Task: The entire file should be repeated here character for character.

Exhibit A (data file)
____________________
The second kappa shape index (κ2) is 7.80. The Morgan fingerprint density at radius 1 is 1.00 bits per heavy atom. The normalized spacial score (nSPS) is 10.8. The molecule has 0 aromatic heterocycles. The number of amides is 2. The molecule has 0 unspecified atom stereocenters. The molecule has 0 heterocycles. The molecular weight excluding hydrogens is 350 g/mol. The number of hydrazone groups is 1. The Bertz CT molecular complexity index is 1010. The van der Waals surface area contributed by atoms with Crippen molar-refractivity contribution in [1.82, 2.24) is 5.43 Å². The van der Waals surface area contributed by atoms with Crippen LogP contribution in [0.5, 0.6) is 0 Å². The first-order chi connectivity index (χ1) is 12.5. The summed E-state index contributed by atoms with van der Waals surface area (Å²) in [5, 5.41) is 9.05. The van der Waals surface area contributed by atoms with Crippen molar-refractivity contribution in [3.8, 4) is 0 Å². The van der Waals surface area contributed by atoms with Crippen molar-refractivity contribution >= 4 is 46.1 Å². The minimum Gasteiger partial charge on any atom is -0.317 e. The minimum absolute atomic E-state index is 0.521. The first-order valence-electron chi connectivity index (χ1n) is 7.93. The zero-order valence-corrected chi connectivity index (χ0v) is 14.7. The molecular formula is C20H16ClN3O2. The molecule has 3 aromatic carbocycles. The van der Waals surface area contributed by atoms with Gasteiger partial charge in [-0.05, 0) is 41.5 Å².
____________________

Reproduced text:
The second kappa shape index (κ2) is 7.80. The Morgan fingerprint density at radius 1 is 1.00 bits per heavy atom. The normalized spacial score (nSPS) is 10.8. The molecule has 0 aromatic heterocycles. The number of amides is 2. The molecule has 0 unspecified atom stereocenters. The molecule has 0 heterocycles. The molecular weight excluding hydrogens is 350 g/mol. The number of hydrazone groups is 1. The Bertz CT molecular complexity index is 1010. The van der Waals surface area contributed by atoms with Crippen molar-refractivity contribution in [1.82, 2.24) is 5.43 Å². The van der Waals surface area contributed by atoms with Crippen LogP contribution in [0.5, 0.6) is 0 Å². The first-order chi connectivity index (χ1) is 12.5. The summed E-state index contributed by atoms with van der Waals surface area (Å²) in [5, 5.41) is 9.05. The van der Waals surface area contributed by atoms with Crippen molar-refractivity contribution in [3.8, 4) is 0 Å². The van der Waals surface area contributed by atoms with Crippen molar-refractivity contribution >= 4 is 46.1 Å². The minimum Gasteiger partial charge on any atom is -0.317 e. The minimum absolute atomic E-state index is 0.521. The first-order valence-electron chi connectivity index (χ1n) is 7.93. The zero-order valence-corrected chi connectivity index (χ0v) is 14.7. The molecular formula is C20H16ClN3O2. The molecule has 3 aromatic carbocycles. The van der Waals surface area contributed by atoms with Gasteiger partial charge in [-0.05, 0) is 41.5 Å².